Recent listening, current

Monday, July 13, 2020

213. Santana / Moonflower (1977)

Moonflower, released 1977, is a mixture of new studio material and contemporary live performances that demonstrate, in equal measure, all components of the Santana sound. Carlos Santana had spent the previous decade exploring the nuanced corners of this thing he’d invented called “Latin jazz rock fusion.” Of course, we didn’t call it that back then, we were still a few decades away from piegonholing everything into an early grave. The unique music was just the thing that Carlos did. But by the time Moonflower reached audiences, he’d come to the top of the pyramid and was ready to jump off. So the form I’m talking about -- a lysergic combination of free-form acid rock punctuated by Latin dance rhythms of primal intensity, and buoyed by the harmonic message of jazz and slick sensibilities of pop -- as far as I am concerned, was perfected right here. All the other Santana records up to this point demonstrate one of these aspects superbly, but only now are they brought together under a single heading. Such a culmination of style is the reason Moonflower is just so damned good, and why you need to stop whatever it is you’re doing, right now, and listen to it for at least a week, straight.

Santana’s guitar is a sustain bomb, famously so, and it comes in spades on this album. We call it, “neverending sustain” because that’s exactly what it is -- a controlled feedback loop between a guitar pickup and a very loud amplifier, and Carlos basically wrote the book on it: First, crank a tube amp to within a few volts of its life. Then, plug in your guitar and roll its volume knob back to a level that won’t cause a lawsuit. As the notes you play start to fade, roll that volume knob back up to keep them going. Once you hit the sweet spot, just stand there and let the message ring…. forever if you want. In this way, a few well placed strokes of the pick become epic vehicles of self expression, whole chapters in the book of whatever your song is trying to say. At least, that’s how it works if you’re Carlos Santana. During soundchecks, he paces around the stage playing the guitar until he finds the magic distance to stand from the amp, and marks off the spot with duct tape. His amplifier cabinets sit at waist level so the speaker can see the guitar. The whole process is calculated and diabolically simple, but the net effect is packed with an intensity that so belies its simplicity, you’d swear it’s witchcraft. The sound is rapturous bliss, or euphoric jubilation. Otherworldly. It’s a miracle note. It shouldn’t still be there, it should have melted away to silence by now, but there it is. And therein is another component of Santana’s music, amply demonstrated on Moonflower -- the magic-realism of Latin folklore, the power of the supernatural in everything, and the tingling, electric sensation of listening to a really good Santana record.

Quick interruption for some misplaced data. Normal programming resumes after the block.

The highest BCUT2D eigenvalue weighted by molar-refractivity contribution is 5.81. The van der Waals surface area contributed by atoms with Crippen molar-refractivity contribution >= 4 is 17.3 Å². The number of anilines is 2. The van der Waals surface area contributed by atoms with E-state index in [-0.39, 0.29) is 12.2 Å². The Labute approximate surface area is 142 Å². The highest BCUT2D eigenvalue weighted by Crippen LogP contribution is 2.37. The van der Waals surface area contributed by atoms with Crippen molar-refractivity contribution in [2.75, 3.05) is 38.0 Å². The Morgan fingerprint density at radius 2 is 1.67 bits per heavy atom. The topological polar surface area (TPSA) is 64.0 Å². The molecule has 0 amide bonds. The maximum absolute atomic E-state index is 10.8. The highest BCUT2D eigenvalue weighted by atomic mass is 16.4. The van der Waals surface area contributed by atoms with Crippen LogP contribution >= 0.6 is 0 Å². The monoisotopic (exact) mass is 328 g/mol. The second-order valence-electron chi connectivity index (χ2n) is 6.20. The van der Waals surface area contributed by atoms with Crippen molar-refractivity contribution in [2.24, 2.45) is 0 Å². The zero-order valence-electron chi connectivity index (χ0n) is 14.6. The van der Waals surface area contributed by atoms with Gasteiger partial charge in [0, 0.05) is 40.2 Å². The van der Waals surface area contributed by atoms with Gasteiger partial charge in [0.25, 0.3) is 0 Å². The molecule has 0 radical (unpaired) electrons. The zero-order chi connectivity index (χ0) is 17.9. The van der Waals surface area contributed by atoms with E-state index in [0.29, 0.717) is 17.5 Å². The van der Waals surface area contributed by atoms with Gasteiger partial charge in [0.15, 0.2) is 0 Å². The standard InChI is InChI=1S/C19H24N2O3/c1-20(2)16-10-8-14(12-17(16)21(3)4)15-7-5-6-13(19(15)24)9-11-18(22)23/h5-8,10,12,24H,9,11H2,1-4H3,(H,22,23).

To get the gist of what I’m saying, turn up the stereo good and loud. Do it in the car, in a parking lot, standing still. Don’t try to drive while appreciating guitar feedback to its fullest capacity for fulfillment. Do it in an armchair with a good pair of flat response cans, or, if no one’s home, open the fader and let the sound blast through your speakers. Moonflower offers high grade sonic transcendence on tap. For the experience of a live concert, listen to the careening beauty of “Black Magic Woman,” “Savor,” or “Soul Sacrifice” from the Abraxas era, complete with Carlos’ signature fuzz and effects, and the raucous, chaotic energy of Chepito Areas on percussion. Songs like “Europa” and “Transcendence” softly (but not quietly) offer the quintessential example of the Carlos Santana Sound in its starkly beautiful phrases and lengthy single-note passages of sustained sound. The latter features a masterpiece solo that you don't want to miss. With a snazzy snap and velvet touch, the subtle hooks of newcomers like “I’ll Be Waiting,” “Zulu,” and “Flor d’Luna” point to the coming years when Santana transitioned to pop and album oriented rock. If Caravanserai is the album that bridges the gap between Santana's acid rock genesis and their more advanced forays into further realms of jazz and progressive rock, then Moonflower is likewise the album that marks where Santana funnels all it learned from the second part of the journey, and strikes off in a new direction once again.

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